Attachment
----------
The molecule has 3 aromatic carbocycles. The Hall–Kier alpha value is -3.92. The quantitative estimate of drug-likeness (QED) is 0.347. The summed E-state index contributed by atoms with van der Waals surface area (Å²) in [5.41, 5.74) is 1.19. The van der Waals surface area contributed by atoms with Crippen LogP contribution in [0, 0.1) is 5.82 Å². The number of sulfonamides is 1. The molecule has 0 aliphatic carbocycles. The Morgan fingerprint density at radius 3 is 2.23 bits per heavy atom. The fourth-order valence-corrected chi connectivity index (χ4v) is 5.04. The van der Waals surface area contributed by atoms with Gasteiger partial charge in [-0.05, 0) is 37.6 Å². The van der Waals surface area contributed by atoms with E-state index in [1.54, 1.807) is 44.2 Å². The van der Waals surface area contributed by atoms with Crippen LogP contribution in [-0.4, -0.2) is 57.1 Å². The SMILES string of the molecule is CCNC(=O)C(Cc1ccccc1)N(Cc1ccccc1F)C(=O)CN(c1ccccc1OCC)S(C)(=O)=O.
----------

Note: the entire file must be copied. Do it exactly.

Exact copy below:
The molecule has 3 aromatic carbocycles. The Hall–Kier alpha value is -3.92. The quantitative estimate of drug-likeness (QED) is 0.347. The summed E-state index contributed by atoms with van der Waals surface area (Å²) in [5.41, 5.74) is 1.19. The van der Waals surface area contributed by atoms with Crippen LogP contribution in [0, 0.1) is 5.82 Å². The number of sulfonamides is 1. The molecule has 0 aliphatic carbocycles. The Morgan fingerprint density at radius 3 is 2.23 bits per heavy atom. The fourth-order valence-corrected chi connectivity index (χ4v) is 5.04. The van der Waals surface area contributed by atoms with Gasteiger partial charge in [-0.05, 0) is 37.6 Å². The van der Waals surface area contributed by atoms with E-state index in [1.54, 1.807) is 44.2 Å². The van der Waals surface area contributed by atoms with Crippen LogP contribution in [-0.4, -0.2) is 57.1 Å². The SMILES string of the molecule is CCNC(=O)C(Cc1ccccc1)N(Cc1ccccc1F)C(=O)CN(c1ccccc1OCC)S(C)(=O)=O.